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Monday, November 24th 2014

The Quinceañera Ceremony

July 14, 2008 | [ 12 ]
Quinceañera Ceremony The origins of the Quinceañera ceremony are often attributed to the ancient customs of the Aztecs, but its meaning is similar to the initiation rites practiced by other cultures the world over. The purpose of the ceremony is to celebrate a girl’s transformation from childhood to young adulthood and to formally assign her a new social role before the entire community.
Today there are various ways to celebrate the Quinceañera, although the significance has not changed. The Church plays an important role in the ceremony in some Central American countries, as well as in Mexico and Puerto Rico. In other Central and South American countries the Quinceañera celebration has no religious involvement; which makes the banquet the principal part of the event.

 

Religious Ceremony:
Nowadays the idea to celebrate a young lady’s fifteenth birthday is to thank God for all of the blessings the family has received. Below is a list of items that are typically offered by the Quinceañera’s court during the ceremony:

  1. Bible: It is recommended to have a Bible covered in either satin, lace, silk, taffeta, etc. It is the first object that is given to the young lady during the ceremony when the priest or pastor indicates it. He will talk about the importance of the word of God in the Quinceañera’s life.
  2. Flower Bouquet: The flowers should be the same color as the Quinceañera’s dress. She will leave the bouquet at the altar as an offering and her parents will approach her when she is at the altar.
  3. Tiara: It is the crown that the young lady wears to indicate that she is the princess, the daughter of God. The minister will talk about the crowns that are mentioned in the Bible.

Optional Items

  1. Three Roses: One closed button, one half open, and one completely open. They represent her infancy, childhood, and current age respectively. Each flower should receive a special mention during the religious act, although this ritual can also be performed at the reception.
  2. Perfume: A nice small decorated bottle. It represents the aroma, prayer, and veneration of God.
  3. Umbrella: It should be the same color as the dress. It represents God’s protection.
  4. Quince Shoes: If possible, the flats should be white and the heels should match the color of the dress. The father or the guest of honor helps the young lady switch shoes. This tradition is celebrated in the church as well as the reception.
  5. Watch: She has to wear it on her left wrist. It indicates the time dedicated to God and also serves as a reminder that God will arrive and that she has to be prepared. However, in other cultures the godparents give this gift to the Quinceañera during the feast.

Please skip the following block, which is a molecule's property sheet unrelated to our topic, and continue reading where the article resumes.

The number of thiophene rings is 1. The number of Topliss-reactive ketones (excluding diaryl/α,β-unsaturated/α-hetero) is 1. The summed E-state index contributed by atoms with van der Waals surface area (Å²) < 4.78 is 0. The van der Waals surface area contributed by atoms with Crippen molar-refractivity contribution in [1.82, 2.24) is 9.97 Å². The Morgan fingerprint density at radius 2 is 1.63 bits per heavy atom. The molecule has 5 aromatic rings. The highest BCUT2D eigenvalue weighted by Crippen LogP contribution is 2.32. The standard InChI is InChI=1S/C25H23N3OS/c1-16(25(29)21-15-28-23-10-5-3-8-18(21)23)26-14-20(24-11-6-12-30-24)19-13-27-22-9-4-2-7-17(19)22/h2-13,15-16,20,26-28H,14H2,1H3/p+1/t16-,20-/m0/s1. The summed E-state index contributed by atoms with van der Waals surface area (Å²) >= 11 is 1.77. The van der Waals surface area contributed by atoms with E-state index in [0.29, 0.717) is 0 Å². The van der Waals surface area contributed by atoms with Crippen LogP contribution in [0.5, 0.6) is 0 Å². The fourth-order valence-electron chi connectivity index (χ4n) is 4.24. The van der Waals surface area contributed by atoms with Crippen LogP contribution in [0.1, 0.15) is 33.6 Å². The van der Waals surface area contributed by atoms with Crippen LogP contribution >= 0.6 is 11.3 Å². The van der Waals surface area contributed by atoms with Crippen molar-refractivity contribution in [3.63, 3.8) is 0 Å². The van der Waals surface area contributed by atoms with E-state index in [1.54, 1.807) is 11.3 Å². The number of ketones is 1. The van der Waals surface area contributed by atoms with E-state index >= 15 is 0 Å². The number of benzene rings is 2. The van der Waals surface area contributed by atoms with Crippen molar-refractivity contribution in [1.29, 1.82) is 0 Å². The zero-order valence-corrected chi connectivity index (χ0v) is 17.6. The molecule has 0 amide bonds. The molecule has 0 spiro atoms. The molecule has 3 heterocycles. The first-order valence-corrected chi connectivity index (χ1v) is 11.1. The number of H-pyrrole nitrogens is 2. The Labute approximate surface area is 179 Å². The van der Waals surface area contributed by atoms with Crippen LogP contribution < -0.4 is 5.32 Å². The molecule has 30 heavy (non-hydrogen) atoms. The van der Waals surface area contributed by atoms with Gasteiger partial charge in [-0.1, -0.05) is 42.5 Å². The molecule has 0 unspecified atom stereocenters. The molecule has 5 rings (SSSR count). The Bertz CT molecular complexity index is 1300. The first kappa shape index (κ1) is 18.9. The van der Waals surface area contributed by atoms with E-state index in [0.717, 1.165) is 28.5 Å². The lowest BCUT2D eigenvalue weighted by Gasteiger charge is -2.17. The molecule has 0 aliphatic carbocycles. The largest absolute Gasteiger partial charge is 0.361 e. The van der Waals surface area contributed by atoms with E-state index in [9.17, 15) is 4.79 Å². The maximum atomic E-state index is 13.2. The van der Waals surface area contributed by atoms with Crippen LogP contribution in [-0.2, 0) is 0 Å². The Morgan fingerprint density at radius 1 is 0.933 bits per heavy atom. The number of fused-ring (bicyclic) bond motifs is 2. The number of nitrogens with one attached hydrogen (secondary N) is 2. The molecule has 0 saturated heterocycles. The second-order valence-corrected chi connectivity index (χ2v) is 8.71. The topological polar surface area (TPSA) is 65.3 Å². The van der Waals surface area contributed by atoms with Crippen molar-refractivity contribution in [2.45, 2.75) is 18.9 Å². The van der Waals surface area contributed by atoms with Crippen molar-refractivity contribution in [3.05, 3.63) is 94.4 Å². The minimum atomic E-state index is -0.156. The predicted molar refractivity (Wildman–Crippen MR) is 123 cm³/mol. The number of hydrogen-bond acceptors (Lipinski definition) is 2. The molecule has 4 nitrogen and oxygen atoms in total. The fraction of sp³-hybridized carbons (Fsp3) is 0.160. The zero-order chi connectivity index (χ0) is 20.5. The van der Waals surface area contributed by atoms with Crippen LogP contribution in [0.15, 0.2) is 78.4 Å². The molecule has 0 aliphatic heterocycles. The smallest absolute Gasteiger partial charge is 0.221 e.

6. Ring or Cross: Should have a diamond or a stone of her choice. The ring represents the infinite circle of God’s love and has to be worn on the right-hand annular (ring) finger. When the ring is given the Quinceañera may read a verse or sing a song about the promise made to God. The cross symbolizes faith in Christ.
  7. Doll: Sometimes the doll is dressed as the Quinceañera and is given to a younger girl. It symbolizes the end of childhood. This is the last doll given during the celebration.
  8. Candle: It must be an 18-inch candle and has to be decorated with ribbons and roses that match the dress. This candle represents the light given to the children by their parents. At this moment the mother walks with the candle towards the altar after the Quinceañera has offered the flower bouquet, then both parents meet the young lady at the altar where they light the candle and place it on a candlestick. Now the parents kneel down and pray for their daughter. The Quinceañera will pray and thank God for the new role she will assume.

Finally, the Quinceañera thanks her parents and talks about the meaning of her celebration. The priest concludes the ceremony with the final blessing.

 

 

 

Comments (12)

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  1. meemi.com says:
    Do you have any video of that? I'd want to find out some additional information.
  2. Smilinggirl101 says:
    Thanks I needed this for mine in a few more years.
  3. Talesha says:
    thanks it really help me thank you needed for classwork
  4. Maryelena says:
    this helps thanx but for the quince would it all be in Spanish like do you have to talk to the priest an stuff because im Spanish but I don't speak fluently
    • Jessie says:
      You do not have to have it in Spanish mine is going to be bilingual cause I'm the same way as you but so that my family understands it too some of it will be in Spanish :)
  5. lds chick says:
    thanks i'm lds and I want a quinceanera. I really want one does it matter?
  6. valentine says:
    thank you sooooooooooooo much for this information it help my homework and i use this to my project. thank you thank you thank you sooooooooooooooooooooooooooooo much. :)
  7. faith says:
    thx so much, i used this for a school project
  8. I am truly pleased to glance at this website posts which includes lots of helpful data, thanks for providing such statistics.
  9. mimi says:
    would if you just want to have the banquet only what do you do for just having the party?

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